Likewise, the president of Hosbec, Toni Mayor, said this Wednesday that the rebound in covid cases in recent weeks and the restrictions that are taking place in different European countries have not affected reserves for now, although there is concern about what may end up happening around the holidays. Mayor has valued the forecasts in the tourist capital for this long weekend as “very positive”, even despite the fact that the evolution of the pandemic has been complicated in recent weeks.

“Cases are increasing and there are countries, such as Germany or the United Kingdom, that have quite high rates. In addition, these factors have now been joined by the new omicron variant, which despite the fact that it seems to manifest itself with mild symptoms, is adding uncertainty to the panorama,” Mayor lamented. Despite all this, the employer’s leader assured that “reservations are not being canceled” in the face of the national holidays, despite the fact that the plant is greatly reduced in number of places, something that Mayor also felt sorry for: “If the Imserso had already been activated, surely we would have 7,000 or 8,000 more open beds.” Another thing is what may happen from now on. “There is a lot sold for Christmas, so we are going to see what is the evolution of events, since the rate of cases does not stop rising and restrictions may begin to arrive,” he emphasized.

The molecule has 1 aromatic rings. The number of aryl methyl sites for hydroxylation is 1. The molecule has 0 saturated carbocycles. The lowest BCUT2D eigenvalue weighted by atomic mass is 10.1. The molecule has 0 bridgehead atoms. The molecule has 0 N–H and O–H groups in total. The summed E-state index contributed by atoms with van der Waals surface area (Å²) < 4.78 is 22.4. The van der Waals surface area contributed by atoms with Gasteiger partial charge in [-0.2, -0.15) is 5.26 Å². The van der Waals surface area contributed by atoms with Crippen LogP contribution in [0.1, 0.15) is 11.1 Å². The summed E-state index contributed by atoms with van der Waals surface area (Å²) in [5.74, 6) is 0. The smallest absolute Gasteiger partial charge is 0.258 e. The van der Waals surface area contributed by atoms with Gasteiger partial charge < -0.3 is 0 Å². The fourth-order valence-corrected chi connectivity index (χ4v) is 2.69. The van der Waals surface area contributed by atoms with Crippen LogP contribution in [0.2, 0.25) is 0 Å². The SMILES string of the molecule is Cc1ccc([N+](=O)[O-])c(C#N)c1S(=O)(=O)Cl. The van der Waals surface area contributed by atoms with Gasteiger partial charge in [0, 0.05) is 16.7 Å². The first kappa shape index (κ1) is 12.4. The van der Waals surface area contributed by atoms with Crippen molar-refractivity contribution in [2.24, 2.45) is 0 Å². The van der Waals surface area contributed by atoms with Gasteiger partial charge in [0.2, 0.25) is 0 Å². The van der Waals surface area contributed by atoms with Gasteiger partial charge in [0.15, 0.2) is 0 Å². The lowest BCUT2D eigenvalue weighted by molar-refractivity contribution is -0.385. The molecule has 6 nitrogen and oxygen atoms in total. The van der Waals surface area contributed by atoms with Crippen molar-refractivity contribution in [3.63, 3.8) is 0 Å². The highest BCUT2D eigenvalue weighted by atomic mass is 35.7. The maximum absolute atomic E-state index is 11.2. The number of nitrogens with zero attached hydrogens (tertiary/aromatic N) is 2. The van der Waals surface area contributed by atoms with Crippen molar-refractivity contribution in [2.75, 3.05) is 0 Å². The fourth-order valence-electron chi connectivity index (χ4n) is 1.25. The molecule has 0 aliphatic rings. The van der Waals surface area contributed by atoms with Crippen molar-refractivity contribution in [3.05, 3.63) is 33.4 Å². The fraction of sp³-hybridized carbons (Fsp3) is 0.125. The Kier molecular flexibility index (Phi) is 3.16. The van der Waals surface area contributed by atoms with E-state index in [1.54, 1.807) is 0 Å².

Hidraqua will be able to detect the omicron variant in the covid analysis of wastewater

Hidraqua, together with its business group Agbar, has developed a new characterization system for COVID variants in wastewater, which allows the identification of the new omicron variant. This novel tool combines advanced molecular diagnostic techniques based on environmental genomics that allow the evolution of the virus and its variants to be monitored, as well as the identification of possible new mutations that become new variants. The incorporation of this new functionality makes it possible to expand the monitoring and prediction solutions already implemented by the group, based on PCR tests, for the identification of the virus and its variants – which include the analysis of the various strains as they have appeared – and also complies with EU recommendations, which suggest the application of high performance sequencing methods in wastewater on a fortnightly basis as a surveillance and monitoring system for new variants.